So many windows look out on a terrible view -- on your neighbor's windows, a nearby street or something as unattractive as air-conditioning equipment.
They each require different window coverings, depending on their characteristics and on your own needs.
Take the windows looking out on your neighbor. These require privacy, and that means a window covering, such as a drapery, Venetian blinds or shutters, that your neighbor can't see through. The same type of opaque window covering would be required if the window opened onto a busy street, with cars and passersby.
But let's take the windows that face nothing requiring privacy or light control. You want something to diffuse the view, while still allowing light or air to penetrate.
I faced this very situation in a living room, a room with elegant proportions, a high ceiling and beautiful wood floors. Its only drawback, as a matter of fact, was that the two tall windows faced nothing more exciting than a nearby brick wall. Even neighbors would have been better.
To disguise the view, without losing the elegance of the room or any of the light that managed to trickle through the windows, I used window screens made in a square timber trellis design. This grid pattern, about three-inches square, and wide enough to allow light through, yet close enough to disguise the brick wall, can be made, if you're very handy, by using 1-inch-by-1-inch square timber. These can be fit into a frame wide enough to hinge the panels, much as you would a shutter, in order to open and close -- and wash -- the windows.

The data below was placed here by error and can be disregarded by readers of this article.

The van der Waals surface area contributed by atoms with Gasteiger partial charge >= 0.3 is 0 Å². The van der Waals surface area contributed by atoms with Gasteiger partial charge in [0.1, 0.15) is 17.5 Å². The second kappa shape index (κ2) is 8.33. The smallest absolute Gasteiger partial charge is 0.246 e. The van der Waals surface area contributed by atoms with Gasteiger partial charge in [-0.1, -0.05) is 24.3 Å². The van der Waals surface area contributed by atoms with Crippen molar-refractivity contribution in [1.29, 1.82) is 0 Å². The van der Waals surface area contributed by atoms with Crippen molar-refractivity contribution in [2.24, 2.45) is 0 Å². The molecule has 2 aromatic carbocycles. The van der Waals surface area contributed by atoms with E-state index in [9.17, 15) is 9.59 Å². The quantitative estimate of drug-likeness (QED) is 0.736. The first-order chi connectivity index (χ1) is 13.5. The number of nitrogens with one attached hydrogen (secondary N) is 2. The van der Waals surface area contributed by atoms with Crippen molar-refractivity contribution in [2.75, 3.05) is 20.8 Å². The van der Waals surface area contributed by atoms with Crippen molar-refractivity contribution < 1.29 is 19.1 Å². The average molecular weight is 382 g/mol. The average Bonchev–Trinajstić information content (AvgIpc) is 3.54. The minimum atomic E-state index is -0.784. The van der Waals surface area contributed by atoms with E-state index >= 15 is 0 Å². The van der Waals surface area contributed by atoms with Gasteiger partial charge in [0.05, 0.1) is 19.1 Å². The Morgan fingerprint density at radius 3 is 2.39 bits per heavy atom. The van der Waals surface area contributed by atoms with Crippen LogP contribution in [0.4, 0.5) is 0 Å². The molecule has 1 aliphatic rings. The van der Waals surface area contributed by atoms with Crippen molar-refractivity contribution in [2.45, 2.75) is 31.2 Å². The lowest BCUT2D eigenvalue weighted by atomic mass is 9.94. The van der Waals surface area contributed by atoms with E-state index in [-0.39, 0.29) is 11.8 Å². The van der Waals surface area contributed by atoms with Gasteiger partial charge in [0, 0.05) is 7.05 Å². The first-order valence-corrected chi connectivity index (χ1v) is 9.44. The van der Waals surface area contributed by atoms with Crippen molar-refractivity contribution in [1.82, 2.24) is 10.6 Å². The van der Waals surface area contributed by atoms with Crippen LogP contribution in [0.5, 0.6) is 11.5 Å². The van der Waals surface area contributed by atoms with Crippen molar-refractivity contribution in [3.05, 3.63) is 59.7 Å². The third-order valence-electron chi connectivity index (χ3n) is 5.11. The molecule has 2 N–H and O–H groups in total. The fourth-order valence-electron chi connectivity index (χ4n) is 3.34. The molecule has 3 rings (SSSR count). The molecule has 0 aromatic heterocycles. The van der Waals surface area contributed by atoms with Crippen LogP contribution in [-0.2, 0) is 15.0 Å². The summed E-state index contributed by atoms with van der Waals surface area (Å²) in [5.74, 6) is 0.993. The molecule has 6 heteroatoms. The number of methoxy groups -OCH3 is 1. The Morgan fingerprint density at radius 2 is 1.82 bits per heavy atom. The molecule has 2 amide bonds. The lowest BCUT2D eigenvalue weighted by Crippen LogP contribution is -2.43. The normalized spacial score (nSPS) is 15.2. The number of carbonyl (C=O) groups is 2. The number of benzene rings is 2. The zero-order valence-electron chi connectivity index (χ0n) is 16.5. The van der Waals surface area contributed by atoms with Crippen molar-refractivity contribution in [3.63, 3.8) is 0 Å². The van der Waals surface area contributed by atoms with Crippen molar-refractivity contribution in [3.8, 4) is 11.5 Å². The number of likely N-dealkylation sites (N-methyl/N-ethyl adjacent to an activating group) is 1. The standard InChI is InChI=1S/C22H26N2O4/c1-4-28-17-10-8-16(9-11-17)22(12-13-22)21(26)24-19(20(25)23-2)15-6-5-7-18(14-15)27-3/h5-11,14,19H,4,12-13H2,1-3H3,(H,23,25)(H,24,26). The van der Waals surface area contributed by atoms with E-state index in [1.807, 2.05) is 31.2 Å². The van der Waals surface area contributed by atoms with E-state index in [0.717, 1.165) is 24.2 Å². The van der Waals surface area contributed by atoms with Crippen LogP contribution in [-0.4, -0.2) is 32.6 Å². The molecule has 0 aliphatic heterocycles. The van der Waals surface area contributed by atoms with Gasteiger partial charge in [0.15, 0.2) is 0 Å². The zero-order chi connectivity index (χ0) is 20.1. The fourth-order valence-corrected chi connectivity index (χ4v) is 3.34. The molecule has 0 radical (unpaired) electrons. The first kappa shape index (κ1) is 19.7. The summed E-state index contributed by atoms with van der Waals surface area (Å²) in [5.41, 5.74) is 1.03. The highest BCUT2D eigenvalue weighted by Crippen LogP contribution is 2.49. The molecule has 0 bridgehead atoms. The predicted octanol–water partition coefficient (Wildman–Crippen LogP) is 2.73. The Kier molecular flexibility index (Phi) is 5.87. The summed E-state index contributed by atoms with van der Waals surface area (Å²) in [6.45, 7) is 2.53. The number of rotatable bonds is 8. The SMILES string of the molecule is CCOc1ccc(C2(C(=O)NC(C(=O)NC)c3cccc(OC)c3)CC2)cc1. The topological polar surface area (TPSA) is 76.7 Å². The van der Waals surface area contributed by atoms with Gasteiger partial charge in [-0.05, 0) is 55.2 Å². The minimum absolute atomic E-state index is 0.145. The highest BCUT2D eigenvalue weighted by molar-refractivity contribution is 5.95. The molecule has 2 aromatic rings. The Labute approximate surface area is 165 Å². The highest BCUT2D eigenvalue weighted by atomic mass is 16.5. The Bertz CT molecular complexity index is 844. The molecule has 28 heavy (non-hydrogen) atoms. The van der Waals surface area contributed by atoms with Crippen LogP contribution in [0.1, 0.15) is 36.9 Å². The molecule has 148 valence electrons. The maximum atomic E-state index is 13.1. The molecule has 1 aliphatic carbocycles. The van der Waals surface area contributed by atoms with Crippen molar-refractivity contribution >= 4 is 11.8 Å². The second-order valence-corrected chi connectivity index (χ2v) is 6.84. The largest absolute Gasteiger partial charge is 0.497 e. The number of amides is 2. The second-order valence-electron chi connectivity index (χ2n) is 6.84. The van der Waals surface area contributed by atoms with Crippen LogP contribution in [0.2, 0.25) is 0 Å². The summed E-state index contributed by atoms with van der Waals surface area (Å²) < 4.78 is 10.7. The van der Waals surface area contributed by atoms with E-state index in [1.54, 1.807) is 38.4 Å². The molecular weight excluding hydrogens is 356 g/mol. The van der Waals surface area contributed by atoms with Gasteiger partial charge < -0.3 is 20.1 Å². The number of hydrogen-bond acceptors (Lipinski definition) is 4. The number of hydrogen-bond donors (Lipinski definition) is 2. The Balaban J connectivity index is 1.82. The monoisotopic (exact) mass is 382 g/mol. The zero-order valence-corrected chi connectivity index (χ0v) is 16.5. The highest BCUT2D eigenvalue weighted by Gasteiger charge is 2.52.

The same square timber can be adapted to a diagonal trellis design. Or, wood louvers may be formed into a diagonal pattern in panels that hinge or slide in tracks mounted on the ceiling, or at the top of a window frame.
In the living room I designed, we had the trellis panels made by a carpenter (the easiest way) and set into the deep window reveals on a narrow wood frame. The panels went to the floor, adding stately height to the space. wI painted the trellis white, a grand contrast to the deep rusty-rose of the walls. White linen upholstery on the furniture and many soft pillows, also covered in white, made a dramatic contrast to the rosy walls.
The natural wood floors were sanded and whitened, to lighten the look of the room, while a cowhide in pale tan and white provided a focus on the floor for the chrome and glass coffee table.
A delicate French open armchair, covered in velours in the same rosy color as the walls, and two ficus trees in rosy terracotta pots, one in front of each window, combine with the grid panels. The result is a fresh garden look inside.